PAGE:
2003 AIME I Problems/Problem 4

Problem

Given that $\log_{10} \sin x + \log_{10} \cos x = -1$ and that $\log_{10} (\sin x + \cos x) = \frac{1}{2} (\log_{10} n - 1),$ find $n.$

Solution 1

Using the properties of logarithms, we can simplify the first equation to $\log_{10} \sin x + \log_{10} \cos x = \log_{10}(\sin x \cos x) = -1$. Therefore, \[\sin x \cos x = \frac{1}{10}.\qquad (*)\]

Now, manipulate the second equation. \begin{align*} \log_{10} (\sin x + \cos x) &= \frac{1}{2}(\log_{10} n - \log_{10} 10) \\ \log_{10} (\sin x + \cos x) &= \left(\log_{10} \sqrt{\frac{n}{10}}\right) \\ \sin x + \cos x &= \sqrt{\frac{n}{10}} \\ (\sin x + \cos x)^{2} &= \left(\sqrt{\frac{n}{10}}\right)^2 \\ \sin^2 x + \cos^2 x +2 \sin x \cos x &= \frac{n}{10} \\ \end{align*}

By the Pythagorean identities, $\sin ^2 x + \cos ^2 x = 1$, and we can substitute the value for $\sin x \cos x$ from $(*)$. $1 + 2\left(\frac{1}{10}\right) = \frac{n}{10} \Longrightarrow n = \boxed{012}$.

Solution 2

Examining the first equation, we simplify as the following: \[\log_{10} \sin x \cos x = -1\] \[\implies \sin x \cos x = \frac{1}{10}\]

With this in mind, examining the second equation, we may simplify as the following (utilizing logarithm properties): \[\log_{10} (\sin x + \cos x) = \frac{1}{2} (\log_{10} n - \log_{10} 10)\] \[\implies \log_{10} (\sin x + \cos x) = \frac{1}{2} (\log_{10} \frac{n}{10})\] \[\implies \log_{10} (\sin x + \cos x) = \log_{10} \sqrt{\frac{n}{10}}\]

From here, we may divide both sides by $\log_{10} (\sin x + \cos x)$ and then proceed with the change-of-base logarithm property: \[1 = \frac{\log_{10} \sqrt{\frac{n}{10}}}{\log_{10} (\sin x + \cos x)}\] \[\implies 1 = \log_{\sin x + \cos x} \sqrt{\frac{n}{10}}\]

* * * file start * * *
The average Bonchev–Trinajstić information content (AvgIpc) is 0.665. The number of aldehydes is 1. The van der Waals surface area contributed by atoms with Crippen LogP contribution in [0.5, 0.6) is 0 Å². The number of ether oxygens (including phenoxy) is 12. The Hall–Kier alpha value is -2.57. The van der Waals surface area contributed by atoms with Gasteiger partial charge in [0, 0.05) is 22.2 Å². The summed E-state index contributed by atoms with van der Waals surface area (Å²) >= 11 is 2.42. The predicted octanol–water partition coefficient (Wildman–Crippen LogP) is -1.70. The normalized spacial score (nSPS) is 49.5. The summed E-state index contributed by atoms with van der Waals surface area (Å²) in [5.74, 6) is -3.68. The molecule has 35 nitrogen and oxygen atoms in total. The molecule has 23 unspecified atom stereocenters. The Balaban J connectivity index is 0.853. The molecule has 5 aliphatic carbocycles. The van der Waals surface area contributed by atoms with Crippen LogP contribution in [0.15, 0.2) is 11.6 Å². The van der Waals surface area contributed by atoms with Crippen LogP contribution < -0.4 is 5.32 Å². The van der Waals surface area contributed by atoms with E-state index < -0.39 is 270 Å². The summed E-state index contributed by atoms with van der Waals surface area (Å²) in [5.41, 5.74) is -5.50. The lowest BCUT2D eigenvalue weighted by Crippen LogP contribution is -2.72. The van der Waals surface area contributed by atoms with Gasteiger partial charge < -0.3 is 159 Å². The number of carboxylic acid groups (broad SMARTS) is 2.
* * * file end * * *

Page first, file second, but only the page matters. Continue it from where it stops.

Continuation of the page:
Thus, exponentiating both sides results in $\sin x + \cos x = \sqrt{\frac{n}{10}}$. Squaring both sides gives us \[\sin^2 x + 2\sin x \cos x + \cos^2 x = \frac{n}{10}\]

Via the Pythagorean Identity, $\sin^2 x + \cos^2 x = 1$ and $2\sin x \cos x$ is simply $\frac{1}{5}$, via substitution. Thus, substituting these results into the current equation: \[1 + \frac{1}{5} = \frac{n}{10}\] \[\implies \frac{6}{5} = \frac{n}{10}\]

Using simple cross-multiplication techniques, we have $5n = 60$, and thus $\boxed{n = 012}$. ~ nikenissan


Solution 3

By the first equation, we get that $\sin(x)*\cos(x)=10^{-1}$. We can let $\sin(x)=a$, $\cos(x)=b$. Thus $ab=\frac{1}{10}$. By the identity $\sin^2x+\cos^2x=1$, we get that $a^2+b^2=1$. Solving this, we get $a+b=\sqrt{\frac{12}{10}}$. So we have

\[\log\left(\sqrt{\frac{12}{10}}\right)=\frac12(\log(n)-1)\] \[2\log\left(\sqrt{\frac{12}{10}}\right)=\log(n)-1\] \[\log\left(\frac{12}{10}\right)+1=\log(n)\] \[\log\left(\frac{12}{10}\right)+\log(10)=\log(n)\] \[\log\left(\frac{12}{10}\times 10\right)=\log(12)=\log(n)\]

From here it is obvious that $\boxed{n=012}$.


~yofro

See also

2003 AIME I (ProblemsAnswer KeyResources)
Preceded by
Problem 3
Followed by
Problem 5
1 2 3 4 5 6 7 8 9 10 11 12 13 14 15
All AIME Problems and Solutions

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